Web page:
Tous les articles et traductions

, by Down to earth

Singapore Taps its Water

By Bharat Lal Seth

The Southeast Asian city-state strives to end its dependence on Malaysia for water
How does a city-state that has no natural water body, very little groundwater and even less land to store rainwater quench the thirst of its five million people? Singapore faces this question just as one of its (...)

, by Pambazuka

Libya could break up like Somalia

By Samir Amin

The revolution in Libya, led by a motley group of democrats and Islamists and their imperialist allies, is likely to entrench the deep divisions in the country, writes Samir Amin, warning of the possibility of disintegration of the nation.
Libya is neither Tunisia nor Egypt. The ruling group (...)

, by Truthout

Anti-Transgender Violence: How Hate-Crime Laws Have Failed

By Victoria Law

On the morning of June 5, 2011, a 23-year-old African-American transgender woman, Chrishaun McDonald, and her friends were walking down Lake Street in Minneapolis. As they passed Schooner Tavern, Dean Schmitz, a 47-year-old white man, began shouting racial slurs at McDonald, asking, "Did you (...)

, by Social Watch

Honduras: Commission Against Femicide Calls for Effective Legislation

The civil society organizations that make up the Commission against Femicide (the murder of women) in Honduras expressed last week their indignation and concern at the increase in this phenomenon in the country and the fact that the authorities are showing "little or no interest" in it. They (...)

, by The Hindu

The Other Half - Another India, another protest

By Kalpana Sharma

While the farcical drama around Anna Hazare’s protest and arrest has hogged the limelight, Irom Sharmila’s indefinite fast since 2000 to get the Armed Forces Special Powers Act (AFSPA) repealed continues to be ignored by the nation and the media…
A day after Indians ‘celebrated’ Independence Day (...)

, by SACSIS

Improving education in South Africa

By Ebrahim-Khalil Hassen

Projects that Start Small, Scale Quickly and Drive Systemic Change
Take your pick in the national education blame game. Your choices would include teachers’ trade unions, an ideological curriculum unsuited to South Africa, the National Treasury because it does not adequately fund schools or (...)

, by Common Dreams

San Francisco Bay Area’s BART pulls a Mubarak

By Amy Goodman

What does the police killing of a homeless man in San Francisco have to do with the Arab Spring uprisings from Tunisia to Syria? The attempt to suppress the protests that followed. In our digitally networked world, the ability to communicate is increasingly viewed as a basic right. Open (...)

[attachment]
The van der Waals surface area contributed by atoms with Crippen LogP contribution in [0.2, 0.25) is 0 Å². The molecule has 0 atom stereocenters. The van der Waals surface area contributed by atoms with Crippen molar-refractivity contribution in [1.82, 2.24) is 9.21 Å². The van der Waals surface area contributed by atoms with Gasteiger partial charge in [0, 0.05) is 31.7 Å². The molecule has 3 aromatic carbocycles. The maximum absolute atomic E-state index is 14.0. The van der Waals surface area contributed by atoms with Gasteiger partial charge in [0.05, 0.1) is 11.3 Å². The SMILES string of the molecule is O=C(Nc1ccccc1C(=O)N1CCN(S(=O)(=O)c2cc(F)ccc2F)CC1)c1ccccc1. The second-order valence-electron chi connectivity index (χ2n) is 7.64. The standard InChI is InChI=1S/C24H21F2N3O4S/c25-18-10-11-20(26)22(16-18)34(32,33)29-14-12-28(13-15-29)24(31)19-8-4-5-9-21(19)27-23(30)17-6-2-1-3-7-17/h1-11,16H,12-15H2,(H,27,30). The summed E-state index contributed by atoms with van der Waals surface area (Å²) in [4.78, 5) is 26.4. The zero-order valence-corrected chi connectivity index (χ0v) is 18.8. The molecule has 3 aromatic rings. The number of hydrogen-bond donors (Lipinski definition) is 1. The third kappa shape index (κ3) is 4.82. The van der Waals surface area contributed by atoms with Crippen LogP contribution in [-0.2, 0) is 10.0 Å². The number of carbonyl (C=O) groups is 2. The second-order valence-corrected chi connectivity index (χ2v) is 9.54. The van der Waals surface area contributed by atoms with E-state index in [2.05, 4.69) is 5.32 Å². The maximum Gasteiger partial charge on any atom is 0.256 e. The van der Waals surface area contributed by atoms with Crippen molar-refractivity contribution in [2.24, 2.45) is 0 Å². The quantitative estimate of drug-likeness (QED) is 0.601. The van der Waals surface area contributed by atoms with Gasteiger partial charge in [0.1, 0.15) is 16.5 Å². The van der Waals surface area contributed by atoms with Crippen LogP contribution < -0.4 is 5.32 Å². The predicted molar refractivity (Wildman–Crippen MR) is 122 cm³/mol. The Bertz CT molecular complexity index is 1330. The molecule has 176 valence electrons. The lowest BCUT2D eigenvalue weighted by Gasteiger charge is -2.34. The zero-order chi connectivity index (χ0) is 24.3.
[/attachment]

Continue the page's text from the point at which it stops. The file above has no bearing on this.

, by Open Society Foundations

When patent law stands in the way of saving lives

By Brett Davidson and Els Torreele

A New York Times column from early July provided an unusual if cynical insight into the “a la carte” corporate lobby influence on American legislation. While the United States is among the world’s strongest proponents of ever-increasing intellectual property protections and their worldwide (...)

, by SACSIS

The turn of the Fascist

By Jane Duncan

Jacob Zuma’s rise to power has unleashed a torrent of rash, boorish, misogynistic and inciteful speech from politicians and commentators. In this regard, the utterances of ANC Youth League’s Julius Malema and ex-columnist Eric Miyeni come to mind. Why has public discourse plumbed to such depths (...)

, by AlterNet

Do we need a militant movement to save the planet (and ourselves)?

Derrick Jensen, Lierre Keith and Aric McBay call for new strategy to stave off environmental catastrophe.
Environmental groups are trying to build a critical mass around issues like global warming to inspire public action and encourage legislators to get their heads out of the sand. The Sierra (...)

, by SACSIS

The return of the English riot

By Richard Pithouse

The riot has been a feature of English life for a lot longer than William Shakespeare, village cricket matches or, for that matter, The Clash. The English have rioted against the enclosure of common land, fences, press gangs, factories, prisons, bread prices, tolls and banks. Arson, tearing (...)

, by Corporate Accountability International

Our food system is making people sick

By K. I. Hope

Corporate America & obesity: why Americans can’t Live on food stamps
America is gaining weight and the most vulnerable populations are those with low levels of education and income, as well as those with black or Hispanic heritage. The most obese state in the country, Mississippi, also (...)

, by Truthout

$35 billion of oil plus an "uncontacted" tribe equals coverup

By David Hill

What do you do if you want to build a pipeline to move 300 million barrels of oil but an "uncontacted" tribe is in the way? Employing consultants who claim they don’t exist certainly helps.
On July 22, Peru’s Energy Ministry gave the green light to Anglo-French company Perenco to build a (...)

, by Russel Tribunal on Palestine

Interview with patron Noam Chomsky

Interviewed by Frank Barat, Coordinator of the Russel Tribunal on Palestine, Noam Chomsky answers a series of six questions regarding the major current international issues such as the role of intellectuals in challenging the established order, the Arab Revolutions or corporate power. He ends (...)